Living on Liquids: How an IV-Only Diet Works

Total parenteral nutrition needed for some patients
silhouette IV drip

For most of us, the smell of our favorite meal cooking on the stove might inspire a little taste test. But for some people, taking any kind of forkful isn’t an option.

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Approximately 40,000 people in the U.S. rely solely on intravenous fluids (IV) to meet their caloric and nutritional needs. This therapy is known as total parenteral nutrition (TPN). Any number of conditions can make it necessary, such as Crohn’s Disease, bowel obstructions, shortened intestines, or vascular disease that causes gangrene intestines.

If you require TPN, your digestive tract is to blame because it can’t absorb nutrients properly. Depending on your diagnosis, eating small amounts might be possible.

“It’s a completely different lifestyle. Some patients can eat and absorb some nutrients,” says Ezra Steiger, MD. “But others, because of their circumstances, are encouraged to limit oral intake and think about nutrition in a different way.”

These patients are often discouraged from drinking fluids because they’ll actually expend more fluid trying to process the liquids than what they take in — leading to dehydration.

What’s in TPN and what will you feel?

TPN is comprised of proteins, carbohydrates, fats and various water- and fat-soluble vitamins, as well as electrolytes, essential fatty acids and trace elements, such as zinc and copper. Your body needs them all to work properly.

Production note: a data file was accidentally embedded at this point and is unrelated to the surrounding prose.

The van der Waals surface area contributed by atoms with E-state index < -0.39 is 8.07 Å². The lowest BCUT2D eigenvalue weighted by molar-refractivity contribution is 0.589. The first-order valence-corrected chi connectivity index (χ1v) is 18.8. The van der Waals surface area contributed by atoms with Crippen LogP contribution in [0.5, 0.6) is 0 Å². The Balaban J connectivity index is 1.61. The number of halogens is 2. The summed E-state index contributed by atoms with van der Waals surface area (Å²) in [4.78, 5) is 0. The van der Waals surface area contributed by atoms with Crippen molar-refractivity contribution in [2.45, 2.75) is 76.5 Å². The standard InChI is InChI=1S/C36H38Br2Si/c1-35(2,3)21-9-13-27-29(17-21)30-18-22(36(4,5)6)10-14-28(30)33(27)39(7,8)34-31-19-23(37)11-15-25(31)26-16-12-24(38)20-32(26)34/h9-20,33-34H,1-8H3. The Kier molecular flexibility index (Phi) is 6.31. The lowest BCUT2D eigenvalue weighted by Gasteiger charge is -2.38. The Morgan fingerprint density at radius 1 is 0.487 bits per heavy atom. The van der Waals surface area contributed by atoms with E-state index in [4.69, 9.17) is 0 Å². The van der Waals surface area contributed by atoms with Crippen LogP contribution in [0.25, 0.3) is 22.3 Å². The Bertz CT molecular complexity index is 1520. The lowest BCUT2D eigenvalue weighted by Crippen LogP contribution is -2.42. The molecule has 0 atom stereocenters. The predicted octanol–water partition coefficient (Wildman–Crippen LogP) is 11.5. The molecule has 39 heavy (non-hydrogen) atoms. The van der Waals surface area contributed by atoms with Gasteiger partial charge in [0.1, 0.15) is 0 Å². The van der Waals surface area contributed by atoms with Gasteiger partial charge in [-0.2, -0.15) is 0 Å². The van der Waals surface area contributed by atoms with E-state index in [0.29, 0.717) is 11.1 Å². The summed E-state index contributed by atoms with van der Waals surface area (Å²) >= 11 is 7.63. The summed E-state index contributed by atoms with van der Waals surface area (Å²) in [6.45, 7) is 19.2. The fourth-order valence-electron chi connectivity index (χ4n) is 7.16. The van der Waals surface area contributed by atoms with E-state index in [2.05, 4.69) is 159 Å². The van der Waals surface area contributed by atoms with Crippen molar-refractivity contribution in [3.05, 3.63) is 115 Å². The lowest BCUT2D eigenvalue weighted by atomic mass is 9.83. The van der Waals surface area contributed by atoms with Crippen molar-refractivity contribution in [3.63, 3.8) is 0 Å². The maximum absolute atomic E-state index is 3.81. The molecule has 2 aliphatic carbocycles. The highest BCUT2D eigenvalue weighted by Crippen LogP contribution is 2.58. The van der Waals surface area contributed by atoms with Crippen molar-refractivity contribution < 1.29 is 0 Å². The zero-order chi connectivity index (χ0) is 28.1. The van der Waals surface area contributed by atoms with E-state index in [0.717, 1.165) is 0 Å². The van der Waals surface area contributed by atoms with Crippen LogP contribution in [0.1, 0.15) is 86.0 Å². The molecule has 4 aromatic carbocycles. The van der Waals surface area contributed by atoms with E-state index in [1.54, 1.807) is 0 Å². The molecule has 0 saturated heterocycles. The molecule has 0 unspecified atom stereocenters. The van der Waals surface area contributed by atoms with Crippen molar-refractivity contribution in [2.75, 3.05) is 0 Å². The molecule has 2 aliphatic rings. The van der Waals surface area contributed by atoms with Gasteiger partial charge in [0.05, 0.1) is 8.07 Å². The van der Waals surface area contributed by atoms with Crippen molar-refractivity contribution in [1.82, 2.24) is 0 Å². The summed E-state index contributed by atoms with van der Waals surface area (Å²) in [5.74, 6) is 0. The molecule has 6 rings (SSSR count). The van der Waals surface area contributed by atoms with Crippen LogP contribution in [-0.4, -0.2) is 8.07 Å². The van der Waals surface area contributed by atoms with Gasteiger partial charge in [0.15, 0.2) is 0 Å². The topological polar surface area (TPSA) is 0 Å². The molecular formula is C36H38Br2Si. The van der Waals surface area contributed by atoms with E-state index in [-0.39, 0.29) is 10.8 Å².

There’s still a chance you’ll feel hungry, though, Dr. Steiger says, at least initially.

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“We usually hear hunger complaints when someone first starts TPN because they’re not getting that feeling of satiety from a full stomach,” he says. “But other patients might experience more nausea than hunger if an obstruction is preventing them from eating.”

There are other side effects to watch for: mouth sores, skin changes and poor night vision. These are not side effects of TPN but are possible signs of malnutrition or vitamin deficiency that may result from it. If you have fever, stomach pain, swelling, muscle weakness, vomiting or seizures, call your doctor.

Most patients maintain their normal daily activities, says dietitian and home nutrition support clinician Denise Konrad.

“As long as TPN provides enough calories, patients have the energy and endurance to do the things they want,” she says. “They’re usually tired right after surgery or hospitalization, but they rebound and do a lot better.”

How does it work?

TPN infusions must stay refrigerated, and they’re delivered through a special IV catheter placed either in your chest or arm. Typically, the fluid bag hangs from an IV pole next to your bed. Backpacks are also provided (to hold the infusion pump and TPN bag) so that patients can be mobile while infusing, especially if they infuse during the day.

Your small intestine’s absorption ability determines the fluid amount you’ll need. Some patients need two liters of fluid nightly while others need only a liter three to four nights a week.

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TPN therapy length also varies, Dr. Steiger says.

“Much depends on a patient’s underlying condition. A lot of patients with malabsorption due to short bowels or a temporary blockage come off TPN,” he says. “For many, it’s a three-to-12-month therapy. Maximum adaptation occurs after about two years, and people are usually able to reduce their dependency.”

Getting TPN supplies

Infusion pharmacies typically deliver seven nights’ worth of TPN supplies weekly, Ms. Konrad says, including the tubing that connects to the infusion pump and the IV pole. Some pharmacies also provide separate refrigerators to store infusion additives, such as multi-vitamins or insulin. Backpacks with battery pumps are available for patients who prefer daytime infusions.

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